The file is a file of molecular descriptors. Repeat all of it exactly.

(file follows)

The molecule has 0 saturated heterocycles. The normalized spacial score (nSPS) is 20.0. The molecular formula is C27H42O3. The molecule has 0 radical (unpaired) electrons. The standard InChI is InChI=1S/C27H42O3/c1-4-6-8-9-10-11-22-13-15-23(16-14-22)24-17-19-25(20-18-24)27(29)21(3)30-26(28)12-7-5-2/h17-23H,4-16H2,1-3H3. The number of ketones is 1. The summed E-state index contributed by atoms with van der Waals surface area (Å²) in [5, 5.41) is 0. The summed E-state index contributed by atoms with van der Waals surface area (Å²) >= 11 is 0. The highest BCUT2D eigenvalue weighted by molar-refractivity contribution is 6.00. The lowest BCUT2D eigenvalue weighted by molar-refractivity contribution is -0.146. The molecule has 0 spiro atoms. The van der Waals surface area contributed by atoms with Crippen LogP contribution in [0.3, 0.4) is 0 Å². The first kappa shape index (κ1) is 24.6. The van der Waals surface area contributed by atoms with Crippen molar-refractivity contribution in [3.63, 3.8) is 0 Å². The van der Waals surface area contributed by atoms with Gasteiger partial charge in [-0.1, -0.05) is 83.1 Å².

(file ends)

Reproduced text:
The molecule has 0 saturated heterocycles. The normalized spacial score (nSPS) is 20.0. The molecular formula is C27H42O3. The molecule has 0 radical (unpaired) electrons. The standard InChI is InChI=1S/C27H42O3/c1-4-6-8-9-10-11-22-13-15-23(16-14-22)24-17-19-25(20-18-24)27(29)21(3)30-26(28)12-7-5-2/h17-23H,4-16H2,1-3H3. The number of ketones is 1. The summed E-state index contributed by atoms with van der Waals surface area (Å²) in [5, 5.41) is 0. The summed E-state index contributed by atoms with van der Waals surface area (Å²) >= 11 is 0. The highest BCUT2D eigenvalue weighted by molar-refractivity contribution is 6.00. The lowest BCUT2D eigenvalue weighted by molar-refractivity contribution is -0.146. The molecule has 0 spiro atoms. The van der Waals surface area contributed by atoms with Crippen LogP contribution in [0.3, 0.4) is 0 Å². The first kappa shape index (κ1) is 24.6. The van der Waals surface area contributed by atoms with Crippen molar-refractivity contribution in [3.63, 3.8) is 0 Å². The van der Waals surface area contributed by atoms with Gasteiger partial charge in [-0.1, -0.05) is 83.1 Å².